Challenging assumptions of vulnerability: the significance of gender in the work, lives and identities of women human rights defenders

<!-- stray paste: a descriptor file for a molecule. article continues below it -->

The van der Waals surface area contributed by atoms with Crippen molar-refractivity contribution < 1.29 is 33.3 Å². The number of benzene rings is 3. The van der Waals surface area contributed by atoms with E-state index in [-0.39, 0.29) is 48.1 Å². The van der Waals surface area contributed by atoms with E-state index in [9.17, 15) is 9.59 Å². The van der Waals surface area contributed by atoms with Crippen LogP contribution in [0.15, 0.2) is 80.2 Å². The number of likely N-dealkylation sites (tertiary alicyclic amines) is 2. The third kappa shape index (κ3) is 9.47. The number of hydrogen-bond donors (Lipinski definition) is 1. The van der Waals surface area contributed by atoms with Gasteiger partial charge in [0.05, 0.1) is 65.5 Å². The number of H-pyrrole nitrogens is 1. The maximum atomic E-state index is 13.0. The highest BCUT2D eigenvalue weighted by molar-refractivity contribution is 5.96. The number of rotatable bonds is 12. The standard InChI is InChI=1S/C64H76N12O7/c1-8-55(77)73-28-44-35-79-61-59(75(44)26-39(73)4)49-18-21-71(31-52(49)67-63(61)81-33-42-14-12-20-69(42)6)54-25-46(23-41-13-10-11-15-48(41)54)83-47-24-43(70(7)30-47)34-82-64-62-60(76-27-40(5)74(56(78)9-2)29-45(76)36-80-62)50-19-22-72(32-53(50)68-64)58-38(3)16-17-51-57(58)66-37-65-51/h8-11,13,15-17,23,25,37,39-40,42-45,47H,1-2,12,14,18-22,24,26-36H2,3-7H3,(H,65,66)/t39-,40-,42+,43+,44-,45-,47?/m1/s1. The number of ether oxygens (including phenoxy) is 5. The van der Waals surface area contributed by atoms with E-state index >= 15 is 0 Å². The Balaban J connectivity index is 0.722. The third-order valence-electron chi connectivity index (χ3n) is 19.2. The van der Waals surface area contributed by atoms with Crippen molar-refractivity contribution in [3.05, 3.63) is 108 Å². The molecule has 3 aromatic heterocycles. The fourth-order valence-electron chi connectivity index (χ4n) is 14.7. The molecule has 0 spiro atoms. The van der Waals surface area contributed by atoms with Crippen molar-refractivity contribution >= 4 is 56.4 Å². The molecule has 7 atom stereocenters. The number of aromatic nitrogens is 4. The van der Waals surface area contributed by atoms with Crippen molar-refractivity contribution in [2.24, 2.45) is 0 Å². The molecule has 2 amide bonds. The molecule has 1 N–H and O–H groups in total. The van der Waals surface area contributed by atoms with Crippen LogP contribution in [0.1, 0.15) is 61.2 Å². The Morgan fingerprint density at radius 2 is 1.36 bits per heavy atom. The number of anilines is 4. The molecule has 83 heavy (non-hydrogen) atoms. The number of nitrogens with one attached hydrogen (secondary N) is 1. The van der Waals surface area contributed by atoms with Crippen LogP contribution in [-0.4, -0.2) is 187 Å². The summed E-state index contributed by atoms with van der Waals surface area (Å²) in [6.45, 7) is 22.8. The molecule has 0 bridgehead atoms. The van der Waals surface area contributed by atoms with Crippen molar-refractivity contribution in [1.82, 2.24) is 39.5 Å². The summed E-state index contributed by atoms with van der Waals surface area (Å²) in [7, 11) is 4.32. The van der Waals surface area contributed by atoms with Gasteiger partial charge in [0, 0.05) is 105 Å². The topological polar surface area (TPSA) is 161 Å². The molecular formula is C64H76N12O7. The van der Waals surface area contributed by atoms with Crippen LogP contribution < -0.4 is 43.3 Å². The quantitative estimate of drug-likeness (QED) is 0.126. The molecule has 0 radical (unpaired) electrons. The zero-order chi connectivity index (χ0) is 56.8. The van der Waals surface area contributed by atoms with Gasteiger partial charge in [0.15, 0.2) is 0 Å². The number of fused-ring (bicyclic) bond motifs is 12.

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In 1998, the United Nations General Assembly adopted the Declaration on the Right and Responsibility of Individuals, Groups and Organs of Society to Promote and Protect Universally Recognised Human Rights and Fundamental Freedoms, or as it is most commonly referred to: the "1998 Declaration on Human Rights Defenders". Following a 13-year drafting process, the adoption of the Declaration was hailed as a “milestone” by the international human rights community – and practitioners have since formed an expansive network of international, regional and national NGOs and agencies that focus on providing support and protection to this group. The term “human rights defender” (HRD) encompasses those who “individually or with others, act to promote or protect human rights” (OHCHR 2004, 2). My thesis scrutinises the experiences and identities of women in this framework, referred to as “women human rights defenders”. Conversations about “gender” and “women” in popular HRD discourses tend to slip into a common logic that represents women defenders as a “particularly vulnerable” group compared to their male counterparts. Typically, the “vulnerability” alluded to is embedded in essentialised ideas about women’s bodies as inherently susceptible to gender-based forms of violence. This thesis builds on feminist critique of static gender norms and stereotypes and of gender bias in the wider international human rights project. Specifically, I investigate the significance of “being a woman” in the HRD framework, paying careful attention to the voices and insights of women defenders themselves. I focus on how narrow ascriptions of a “women human rights defender” as a “vulnerable female subject” relate to women’s self-perceptions and experiences in the HRD paradigm. Ultimately, I argue that the ways in which women defenders experience vulnerability differ from popular understandings of female vulnerability. In particular, the thesis reveals how the masculine ideal promulgated in HRD discourses operates to limit the types of subject positions available to women in the framework and to reinforce the routine marginalisation of women’s identities and experiences in this space. Based on interviews with 11 women defenders, the thesis reveals how women human rights defenders assert their identity and challenge the gender biases of the paradigm.
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